Disability Rights North Carolina sued the state over restrictions on who can help voters with disabilities cast their ballots in elections. Several North Carolina laws limited who can help voters as well as who can request ballots for voters. Those restrictions have been ruled in violation of federal laws.
What does this means for you or someone you know with autism?
Voters with disabilities who need help voting can choose who helps them, including who helps them request an absentee ballot. The only people who cannot help a person vote are employers and unions.
The judge’s ruling applies to all parts of voting including requesting ballots, completing the ballot and returning the ballot to the local board of elections. This means that relatives, friends, neighbors, staff of providers/facilities, an elected official or candidate, or anyone of the person’s choosing can help them. Voters in facilities *can* still receive assistance from Multi Partisan Voting Teams, but it is no longer a requirement because staff in facilities can assist voters with disabilities.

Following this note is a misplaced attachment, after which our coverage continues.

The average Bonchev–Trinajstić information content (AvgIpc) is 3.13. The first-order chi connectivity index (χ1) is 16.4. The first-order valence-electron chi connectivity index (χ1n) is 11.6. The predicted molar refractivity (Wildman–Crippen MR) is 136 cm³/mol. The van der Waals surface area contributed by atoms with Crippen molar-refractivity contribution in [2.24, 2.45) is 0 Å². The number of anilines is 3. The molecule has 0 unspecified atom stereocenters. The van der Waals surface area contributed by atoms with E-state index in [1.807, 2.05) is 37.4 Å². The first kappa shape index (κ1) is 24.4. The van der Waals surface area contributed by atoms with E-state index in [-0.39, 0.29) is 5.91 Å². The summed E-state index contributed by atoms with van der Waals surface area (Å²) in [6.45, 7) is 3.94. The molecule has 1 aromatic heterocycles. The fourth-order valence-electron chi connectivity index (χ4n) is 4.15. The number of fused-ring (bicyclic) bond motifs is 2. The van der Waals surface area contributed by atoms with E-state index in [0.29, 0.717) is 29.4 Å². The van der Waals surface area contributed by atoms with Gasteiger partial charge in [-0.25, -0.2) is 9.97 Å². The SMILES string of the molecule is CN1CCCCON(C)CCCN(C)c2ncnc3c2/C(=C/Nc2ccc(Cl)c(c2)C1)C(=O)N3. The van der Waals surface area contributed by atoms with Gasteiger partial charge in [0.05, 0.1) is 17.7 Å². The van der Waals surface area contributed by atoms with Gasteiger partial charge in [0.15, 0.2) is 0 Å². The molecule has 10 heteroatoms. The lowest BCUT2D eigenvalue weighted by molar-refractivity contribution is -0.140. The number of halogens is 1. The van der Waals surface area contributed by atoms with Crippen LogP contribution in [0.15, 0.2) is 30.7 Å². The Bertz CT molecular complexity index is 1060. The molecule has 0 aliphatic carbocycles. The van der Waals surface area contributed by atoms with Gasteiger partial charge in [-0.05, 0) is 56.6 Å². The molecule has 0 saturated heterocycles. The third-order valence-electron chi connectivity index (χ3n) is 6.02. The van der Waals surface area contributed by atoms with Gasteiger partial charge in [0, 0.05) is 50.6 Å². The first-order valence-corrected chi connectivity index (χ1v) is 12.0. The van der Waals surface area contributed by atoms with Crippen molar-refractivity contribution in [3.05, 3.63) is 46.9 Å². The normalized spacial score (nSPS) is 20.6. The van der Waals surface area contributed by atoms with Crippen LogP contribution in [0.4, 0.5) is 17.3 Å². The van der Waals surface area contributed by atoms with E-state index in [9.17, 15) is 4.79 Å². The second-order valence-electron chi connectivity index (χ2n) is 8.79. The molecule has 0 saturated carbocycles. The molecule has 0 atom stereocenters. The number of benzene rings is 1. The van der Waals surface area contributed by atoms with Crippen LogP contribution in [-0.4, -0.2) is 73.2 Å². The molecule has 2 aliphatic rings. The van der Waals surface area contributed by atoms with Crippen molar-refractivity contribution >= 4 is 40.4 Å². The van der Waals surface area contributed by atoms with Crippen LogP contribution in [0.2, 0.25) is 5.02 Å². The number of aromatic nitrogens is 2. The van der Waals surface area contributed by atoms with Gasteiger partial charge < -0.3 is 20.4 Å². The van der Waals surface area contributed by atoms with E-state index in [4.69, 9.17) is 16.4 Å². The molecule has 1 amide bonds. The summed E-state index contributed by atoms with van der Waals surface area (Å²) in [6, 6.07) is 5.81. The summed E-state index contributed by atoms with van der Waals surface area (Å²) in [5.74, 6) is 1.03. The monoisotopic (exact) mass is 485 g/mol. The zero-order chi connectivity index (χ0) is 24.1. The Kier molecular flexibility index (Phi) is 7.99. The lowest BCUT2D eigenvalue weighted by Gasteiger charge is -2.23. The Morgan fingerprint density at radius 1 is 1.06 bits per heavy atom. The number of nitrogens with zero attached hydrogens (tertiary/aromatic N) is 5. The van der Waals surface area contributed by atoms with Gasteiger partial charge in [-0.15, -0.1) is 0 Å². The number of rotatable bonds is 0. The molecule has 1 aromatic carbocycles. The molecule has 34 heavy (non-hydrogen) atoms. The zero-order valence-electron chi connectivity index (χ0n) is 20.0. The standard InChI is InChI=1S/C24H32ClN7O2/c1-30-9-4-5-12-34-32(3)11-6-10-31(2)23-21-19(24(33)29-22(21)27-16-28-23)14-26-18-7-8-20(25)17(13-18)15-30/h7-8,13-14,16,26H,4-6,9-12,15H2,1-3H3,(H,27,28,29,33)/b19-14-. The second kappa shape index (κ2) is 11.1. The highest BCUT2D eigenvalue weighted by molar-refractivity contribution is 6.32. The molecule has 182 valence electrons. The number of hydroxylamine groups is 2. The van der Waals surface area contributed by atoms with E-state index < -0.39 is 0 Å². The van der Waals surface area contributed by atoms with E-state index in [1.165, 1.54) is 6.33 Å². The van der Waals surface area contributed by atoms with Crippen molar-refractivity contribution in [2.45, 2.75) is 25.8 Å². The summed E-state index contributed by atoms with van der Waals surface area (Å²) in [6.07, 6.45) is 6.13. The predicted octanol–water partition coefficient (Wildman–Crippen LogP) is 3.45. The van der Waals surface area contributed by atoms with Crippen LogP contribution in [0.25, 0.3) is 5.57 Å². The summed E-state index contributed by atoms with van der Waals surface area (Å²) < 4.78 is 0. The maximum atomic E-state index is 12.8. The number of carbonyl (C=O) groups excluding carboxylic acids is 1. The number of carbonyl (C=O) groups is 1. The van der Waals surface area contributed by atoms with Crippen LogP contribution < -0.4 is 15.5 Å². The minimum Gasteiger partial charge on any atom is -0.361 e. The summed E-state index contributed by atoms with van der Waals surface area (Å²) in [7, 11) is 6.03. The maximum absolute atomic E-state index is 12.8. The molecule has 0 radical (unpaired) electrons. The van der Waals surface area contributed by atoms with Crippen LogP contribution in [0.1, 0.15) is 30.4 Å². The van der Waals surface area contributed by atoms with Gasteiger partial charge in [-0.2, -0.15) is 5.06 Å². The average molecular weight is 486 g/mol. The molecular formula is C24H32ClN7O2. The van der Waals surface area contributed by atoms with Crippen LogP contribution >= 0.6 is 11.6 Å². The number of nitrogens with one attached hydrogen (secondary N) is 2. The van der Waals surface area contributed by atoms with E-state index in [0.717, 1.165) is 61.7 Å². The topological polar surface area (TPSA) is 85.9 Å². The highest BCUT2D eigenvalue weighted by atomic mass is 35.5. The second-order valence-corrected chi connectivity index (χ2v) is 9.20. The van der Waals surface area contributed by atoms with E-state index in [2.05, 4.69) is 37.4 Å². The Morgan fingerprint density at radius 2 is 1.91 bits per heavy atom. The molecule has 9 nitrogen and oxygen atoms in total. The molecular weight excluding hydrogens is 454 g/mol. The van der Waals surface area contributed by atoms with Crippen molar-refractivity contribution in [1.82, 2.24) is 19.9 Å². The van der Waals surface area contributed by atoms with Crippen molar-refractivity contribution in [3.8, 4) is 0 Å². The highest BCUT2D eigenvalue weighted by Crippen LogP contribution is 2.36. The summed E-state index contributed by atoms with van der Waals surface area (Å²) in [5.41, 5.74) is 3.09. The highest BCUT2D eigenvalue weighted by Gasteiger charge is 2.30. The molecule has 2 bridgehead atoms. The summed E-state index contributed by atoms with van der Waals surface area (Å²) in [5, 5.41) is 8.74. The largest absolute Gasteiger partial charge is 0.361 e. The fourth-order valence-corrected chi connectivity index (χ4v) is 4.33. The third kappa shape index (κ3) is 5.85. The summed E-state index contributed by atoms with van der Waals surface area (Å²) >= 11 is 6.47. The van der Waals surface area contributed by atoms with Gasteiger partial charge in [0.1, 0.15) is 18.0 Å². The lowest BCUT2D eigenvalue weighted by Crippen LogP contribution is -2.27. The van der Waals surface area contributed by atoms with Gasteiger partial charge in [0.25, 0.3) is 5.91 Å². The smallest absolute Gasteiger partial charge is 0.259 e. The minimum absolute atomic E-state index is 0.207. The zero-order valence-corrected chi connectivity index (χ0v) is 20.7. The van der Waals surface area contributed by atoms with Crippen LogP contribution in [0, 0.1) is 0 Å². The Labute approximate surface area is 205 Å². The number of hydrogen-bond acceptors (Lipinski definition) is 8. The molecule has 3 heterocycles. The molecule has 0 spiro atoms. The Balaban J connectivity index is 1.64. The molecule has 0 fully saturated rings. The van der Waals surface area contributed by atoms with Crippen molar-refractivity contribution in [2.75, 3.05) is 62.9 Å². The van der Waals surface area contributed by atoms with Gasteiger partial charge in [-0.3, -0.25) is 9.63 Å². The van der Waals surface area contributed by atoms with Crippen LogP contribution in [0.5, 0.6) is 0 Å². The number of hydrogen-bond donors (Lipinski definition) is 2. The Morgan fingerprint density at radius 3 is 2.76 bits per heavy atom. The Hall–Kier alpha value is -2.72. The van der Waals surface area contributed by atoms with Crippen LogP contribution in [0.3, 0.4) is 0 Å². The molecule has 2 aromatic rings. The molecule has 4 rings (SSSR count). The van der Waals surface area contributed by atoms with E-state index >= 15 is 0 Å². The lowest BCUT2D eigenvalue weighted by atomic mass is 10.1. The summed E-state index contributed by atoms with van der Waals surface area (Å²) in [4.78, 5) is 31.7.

Anyone helping a voter must follow voting laws: people witnessing a ballot must be at least 18 and voting information must be kept confidential. For more info on the recent voting law change and voting in general, please see https://www.ncsbe.gov/
The Autism Society of North Carolina will be updating previous materials on voting to reflect this change.
Tags: ASNC, autism, autism legislation, Autism Society of North Carolina, public policy, voting